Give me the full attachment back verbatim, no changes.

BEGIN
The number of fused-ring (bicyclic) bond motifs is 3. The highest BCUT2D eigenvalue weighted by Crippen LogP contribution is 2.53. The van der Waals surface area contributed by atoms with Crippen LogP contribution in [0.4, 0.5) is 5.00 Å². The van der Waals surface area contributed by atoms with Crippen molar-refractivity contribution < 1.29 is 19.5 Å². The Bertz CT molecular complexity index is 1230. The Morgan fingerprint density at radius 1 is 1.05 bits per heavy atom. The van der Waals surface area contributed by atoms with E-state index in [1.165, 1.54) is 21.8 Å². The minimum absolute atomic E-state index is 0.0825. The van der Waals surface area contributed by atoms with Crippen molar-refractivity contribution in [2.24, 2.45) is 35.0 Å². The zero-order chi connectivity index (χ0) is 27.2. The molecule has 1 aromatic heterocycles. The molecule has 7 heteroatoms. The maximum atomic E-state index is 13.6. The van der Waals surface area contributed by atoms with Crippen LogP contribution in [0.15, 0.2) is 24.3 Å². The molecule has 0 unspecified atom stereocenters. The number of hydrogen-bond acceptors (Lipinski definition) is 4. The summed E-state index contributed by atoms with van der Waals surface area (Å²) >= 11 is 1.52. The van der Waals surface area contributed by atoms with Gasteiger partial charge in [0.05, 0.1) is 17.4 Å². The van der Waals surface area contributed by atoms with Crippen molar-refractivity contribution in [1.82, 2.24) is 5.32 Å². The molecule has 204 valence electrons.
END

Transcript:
The number of fused-ring (bicyclic) bond motifs is 3. The highest BCUT2D eigenvalue weighted by Crippen LogP contribution is 2.53. The van der Waals surface area contributed by atoms with Crippen LogP contribution in [0.4, 0.5) is 5.00 Å². The van der Waals surface area contributed by atoms with Crippen molar-refractivity contribution < 1.29 is 19.5 Å². The Bertz CT molecular complexity index is 1230. The Morgan fingerprint density at radius 1 is 1.05 bits per heavy atom. The van der Waals surface area contributed by atoms with E-state index in [1.165, 1.54) is 21.8 Å². The minimum absolute atomic E-state index is 0.0825. The van der Waals surface area contributed by atoms with Crippen molar-refractivity contribution in [2.24, 2.45) is 35.0 Å². The zero-order chi connectivity index (χ0) is 27.2. The molecule has 1 aromatic heterocycles. The molecule has 7 heteroatoms. The maximum atomic E-state index is 13.6. The van der Waals surface area contributed by atoms with Crippen LogP contribution in [0.15, 0.2) is 24.3 Å². The molecule has 0 unspecified atom stereocenters. The number of hydrogen-bond acceptors (Lipinski definition) is 4. The summed E-state index contributed by atoms with van der Waals surface area (Å²) >= 11 is 1.52. The van der Waals surface area contributed by atoms with Gasteiger partial charge in [0.05, 0.1) is 17.4 Å². The van der Waals surface area contributed by atoms with Crippen molar-refractivity contribution in [1.82, 2.24) is 5.32 Å². The molecule has 204 valence electrons.